When author Stieg Larsson was fifteen years old, he witnessed the gang rape of a young girl. He never forgave himself for not helping the girl, whose name was Lisbeth.
A guilt-ridden Larsson would ask Lisbeth for forgiveness – ashamed that he hadn’t intervened – but she refused.
Lisbeth’s traumatizing experience would go on to inspire the theme of sexual violence against women in Larsson’s award-winning book, “The Girl with the Dragon Tattoo” (original title in Swedish: Män som hatar kvinnor – “Men Who Hate Women”).
The author named the tattooed heroine of his novel after the young girl as a way of apologizing for his own cravenness.
In 2009, “The Girl with the Dragon Tattoo” was adapted as a Swedish Language film, directed by Niels Arden Oplev and starring Noomi Rapace as Lisbeth. As part of the “Millennium” Trilogy, the successful adaptation was quickly followed by “The Girl Who Played with Fire” and “The Girl Who Kicked the Hornet’s Nest.”
On December 21st, an English language adaptation of Larsson’s novel, written by Steven Zaillian (“Schindler’s List,” “Moneyball”) and directed by David Fincher (“Se7en,” “The Social Network), hits theaters. For those of you who missed the previous film adaptation or never read Larsson’s book, “The Girl with the Dragon Tattoo” tells the story of sixteen-year old Harriet Vanger, who disappeared on September 29th 1966. Forty years later journalist Mikael Blomqvist (Daniel Craig) receives an unusual assignment. He is contacted by Henrik Vanger (Christopher Plummer), an industrialist in the midst of writing his memoirs.
Vanger’s autobiography is just a cover for the real assignment: to find out what really happened to Henrik’s niece Harriet. In an attempt to solve the cryptic missing persons case, Mikael seeks out help from tattooed computer hacker and private investigator Lisbeth Salander (Rooney Mara).
Fincher’s slick and glossy style explores the darkest corners of the human experience, pulling back the curtain to reveal a world that is morose, sinister and gorgeous. From “Se7en” to “Fight Club” to “Zodiac” to “Dragon Tattoo,” Fincher’s obsession with detail gives his films a richness lacking in most American cinema.
His frequent collaborators cinematographer Jeff Cronenweth (“Fight Club,”), composers Trent Reznor and Atticus Ross (“The Social Network”), editor Angus Wall and sound designer Ren Klyce also help create the mood and atmosphere cinephiles have come to define as “Fincheresque.” The use of darkness and silhouette, the elegance of minimal lighting, the rich color palettes composed of inky blacks, vibrant neon reds and abysmal murky grays — all the signatures are present and accounted for.
“The Girl with the Dragon Tattoo” is a mesmerizing work of art by a filmmaker who has mastered his craft – a film refined and dripping with gorgeous intensity.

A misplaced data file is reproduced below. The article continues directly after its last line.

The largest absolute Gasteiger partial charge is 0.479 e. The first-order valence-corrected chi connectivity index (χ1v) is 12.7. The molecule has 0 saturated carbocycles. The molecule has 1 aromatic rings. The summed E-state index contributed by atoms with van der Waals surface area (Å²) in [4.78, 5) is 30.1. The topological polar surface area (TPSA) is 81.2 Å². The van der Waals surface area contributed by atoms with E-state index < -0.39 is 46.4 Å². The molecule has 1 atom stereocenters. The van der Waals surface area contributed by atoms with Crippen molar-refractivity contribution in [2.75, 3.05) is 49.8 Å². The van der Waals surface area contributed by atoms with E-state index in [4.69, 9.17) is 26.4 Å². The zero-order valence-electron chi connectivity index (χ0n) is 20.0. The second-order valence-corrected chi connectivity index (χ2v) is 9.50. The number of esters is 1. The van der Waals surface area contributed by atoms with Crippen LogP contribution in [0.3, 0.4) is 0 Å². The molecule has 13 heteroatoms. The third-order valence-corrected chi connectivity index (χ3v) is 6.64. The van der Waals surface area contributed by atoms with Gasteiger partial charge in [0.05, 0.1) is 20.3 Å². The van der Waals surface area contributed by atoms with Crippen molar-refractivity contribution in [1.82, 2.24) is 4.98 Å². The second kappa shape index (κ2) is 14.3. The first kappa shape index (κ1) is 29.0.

Viewing the film’s opening credits, a rhythmic collage of disturbing imagery set to a cover of Led Zeppelin’s “Immigrant Song” by Trent Reznor and Karen O. of the Yeah Yeah Yeahs, is an introduction to the 158-minute Master’s Seminar in atmospheric storytelling.
Rooney Mara (“The Social Network”) is fearless as Lisbeth Salander, a pale, anorexic techno-punk covered in piercings and tattoos. She is damaged – introverted, anti-social – a rape victim who refuses to be victimized.
Mara deserves an Academy Award for her bold portrayal of Lisbeth – a character that embodies the elegant, dark duality of Natalie Portman’s Nina Sayers in “Black Swan” and Heath Ledger’s capacity for chaos as the Joker in “The Dark Knight.”
“The Girl with the Dragon Tattoo” is a haunting piece of cinema that will no doubt entertain and astonish mainstream audiences this Christmas. Larsson’s series of books have become a worldwide phenomena and while the Swedish film adaptations have their fans, Fincher’s definitive version will bring Larsson’s characters to a whole new audience.
Simply one of the year’s best films, I can’t wait to see “Dragon Tattoo” again in theaters – I wish I could have the opening credits beamed directly into my brain on an infinite loop.
Mini-Rant: David Fincher was nominated for Best Director last year for “The Social Network,” coming up short to Tom Hooper’s “The King’s Speech” – though anyone with half a brain will tell you that Fincher was the Best Director of the Best Picture last year.
Being as the Academy seems content with holding the art of filmmaking back 50 years by rewarding generic, forgettable period pieces with Best Picture statues, it’s hard to say if “The Girl with the Dragon Tattoo” will be Fincher’s first Best Director Oscar. Not only will he have to contend with the likes of Spielberg, Scorsese and Malick, but Phyllida Lloyd’s “The Iron lady” is the perfect kind of British Biopic Oscar-bait that could keep inventive, daring filmmaking off the stage and in the seats for another year.
Look out for Clint’s full, in-depth review later on!